taiga pass by outside my window. 3 am departure times and unhelpful bunkmates who don't
say a word don't exactly help in this pickle.

But at least I am on my way to Baikal now, and this trip only lasts 30 hours (that is
still too long). And I'm already six hours ahead of home. Seven once I reach Irkutsk.
Incredible thought.

Less incredible (and more annoying) is that I am not hungry enough to force myself to
eat a lot. Even more unfortunately, the family that shares my compartment keeps hogging
the table without saying a word. And I'm in the top bunk so I'm starting to think my
only option is to curse at these guys in something else than Russian. Normally Russians
are super hospitable, not these folks.

My solution has been to sleep off the hunger and watch the Soviet towns roll by.
Siberia is endless taiga here. I also finished reading "The Fate of a Man" by
Sholokhov, which ended up being a little easier than I thought it would be. But still
hard for me as a non-Russian.

Day 18: Arrival in Irkutsk

I woke up hungry and not very refresehed. Fortunately the family hogging my bunk
decided to f**k off an hour and a half before the train reached its final destination.
After 30 hours on a train with little food, platskart starts to smell like it is a
refugee camp. I wonder what I signed up for...

I also already miss Anya and Dasha, particularly Anya. I cannot express in words the
amount of respect, awe and love I have for that girl. If only we were all half as kind,
determined and strong as she is, the world would be a better place.

I found the hostel and finally had good food and a shower. This was super necessary
because I hadn't had any of that for 24 hours. Fortunately this hostel is not empty
like the one in Novosibirsk. The only thing that annoys me here is the shower head, but
I am getting used to hostel stuff malfunctioning (or is it just Russia?

My dorm mates are an English cool frood, with whom I went out to buy dinner and advise
him on Russian textbooks (and translate his stuff to Russian for the clerks). We ate
good tuna pasta, had an excellent chat on politics and drunk good wine. Now this was
very awesome because I hadn't met someone awesome in a while. The other two are some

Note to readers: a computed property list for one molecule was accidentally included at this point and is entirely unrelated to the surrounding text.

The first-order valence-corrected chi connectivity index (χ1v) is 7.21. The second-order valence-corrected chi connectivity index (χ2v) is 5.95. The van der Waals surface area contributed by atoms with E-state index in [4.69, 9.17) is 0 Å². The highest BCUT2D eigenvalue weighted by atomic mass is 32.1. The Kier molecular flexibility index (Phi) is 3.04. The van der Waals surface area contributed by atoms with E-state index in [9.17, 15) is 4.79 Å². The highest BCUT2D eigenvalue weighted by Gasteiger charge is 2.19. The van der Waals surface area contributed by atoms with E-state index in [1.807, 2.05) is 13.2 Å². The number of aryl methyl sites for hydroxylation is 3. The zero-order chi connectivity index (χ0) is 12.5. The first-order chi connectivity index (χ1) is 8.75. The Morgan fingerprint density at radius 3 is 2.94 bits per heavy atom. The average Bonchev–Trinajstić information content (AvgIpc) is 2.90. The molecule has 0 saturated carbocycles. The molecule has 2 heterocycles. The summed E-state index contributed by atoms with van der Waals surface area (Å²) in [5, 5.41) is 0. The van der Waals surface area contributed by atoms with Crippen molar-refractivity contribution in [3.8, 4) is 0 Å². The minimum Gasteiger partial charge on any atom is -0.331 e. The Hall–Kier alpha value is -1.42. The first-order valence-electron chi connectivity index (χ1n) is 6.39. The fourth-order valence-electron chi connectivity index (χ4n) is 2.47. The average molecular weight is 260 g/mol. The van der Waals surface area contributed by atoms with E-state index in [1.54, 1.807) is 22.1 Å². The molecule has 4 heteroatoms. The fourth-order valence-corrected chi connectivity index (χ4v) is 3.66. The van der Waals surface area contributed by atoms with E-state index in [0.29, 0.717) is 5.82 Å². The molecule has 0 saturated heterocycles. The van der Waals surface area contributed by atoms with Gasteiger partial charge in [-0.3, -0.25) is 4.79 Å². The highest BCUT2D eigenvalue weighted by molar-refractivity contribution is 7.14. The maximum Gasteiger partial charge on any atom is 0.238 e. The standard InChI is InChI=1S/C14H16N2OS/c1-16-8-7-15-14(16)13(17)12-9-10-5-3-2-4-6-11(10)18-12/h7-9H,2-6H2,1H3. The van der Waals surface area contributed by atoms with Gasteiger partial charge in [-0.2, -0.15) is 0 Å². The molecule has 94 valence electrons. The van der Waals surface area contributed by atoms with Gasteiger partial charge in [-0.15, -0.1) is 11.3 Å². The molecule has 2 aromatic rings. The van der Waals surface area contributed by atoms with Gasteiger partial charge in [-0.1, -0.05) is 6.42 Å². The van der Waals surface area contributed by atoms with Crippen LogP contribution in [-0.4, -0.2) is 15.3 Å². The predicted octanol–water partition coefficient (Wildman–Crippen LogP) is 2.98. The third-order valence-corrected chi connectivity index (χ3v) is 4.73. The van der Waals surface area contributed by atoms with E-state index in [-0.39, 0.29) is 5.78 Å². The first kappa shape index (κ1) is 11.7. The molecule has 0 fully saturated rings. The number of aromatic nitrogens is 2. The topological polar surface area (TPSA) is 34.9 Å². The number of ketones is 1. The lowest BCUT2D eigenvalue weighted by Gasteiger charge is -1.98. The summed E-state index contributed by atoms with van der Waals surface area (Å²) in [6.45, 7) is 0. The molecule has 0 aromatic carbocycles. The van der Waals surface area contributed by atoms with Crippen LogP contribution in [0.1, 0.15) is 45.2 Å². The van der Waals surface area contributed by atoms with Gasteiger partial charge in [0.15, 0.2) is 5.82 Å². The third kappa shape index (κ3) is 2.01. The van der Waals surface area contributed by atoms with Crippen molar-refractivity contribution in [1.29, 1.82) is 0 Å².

nice Finnish lasses. Does the Trans-Siberian ever seem to be popular....

I'm starting to miss home a bit. But I've been on the road for over two weeks now and
this trip is teaching me a lot!
1 person has voted this message useful



tarvos
Super Polyglot
Winner TAC 2012
Senior Member
China
likeapolyglot.wordpr
Joined 2869 days ago

5310 posts - 9398 votes 
Speaks: Dutch*, English, Swedish, French, Russian, German, Italian, Norwegian, Mandarin, Romanian, Afrikaans
Studies: Greek, Modern Hebrew, Spanish, Portuguese, Czech, Korean, Esperanto, Finnish

 
 Message 901 of 1511
14 October 2013 at 11:57am | IP Logged 
Russian

After coming home late last night (paintball and pizza it is) I actually ran into some
Russians at the metro station. I of course addressed them in Russian. They were a
little bit stunned to find some random Dutch guy walking up to them and blurting out
Russian. They first thought I was a Pole, but nope.

Korean

I had one hour of conversation today and although I noticed some improvement, I still
cannot keep my end of the conversation entirely in Korean. I also mix up some questions
like when/where/how long and I have trouble distinguishing some sentences, although I
do catch familiar phrases now and then.

Totally unlike in Russian, where I do not have trouble understanding people if they
talk to me (amongst themselves is still another ballgame).
1 person has voted this message useful



tarvos
Super Polyglot
Winner TAC 2012
Senior Member
China
likeapolyglot.wordpr
Joined 2869 days ago

5310 posts - 9398 votes 
Speaks: Dutch*, English, Swedish, French, Russian, German, Italian, Norwegian, Mandarin, Romanian, Afrikaans
Studies: Greek, Modern Hebrew, Spanish, Portuguese, Czech, Korean, Esperanto, Finnish

 
 Message 902 of 1511
15 October 2013 at 4:15pm | IP Logged 
Today I have done another TTMIK podcast in the morning, which was 2x18. It's been
mostly spent on university stuff otherwise, and tonight I'm teaching for about 2 hours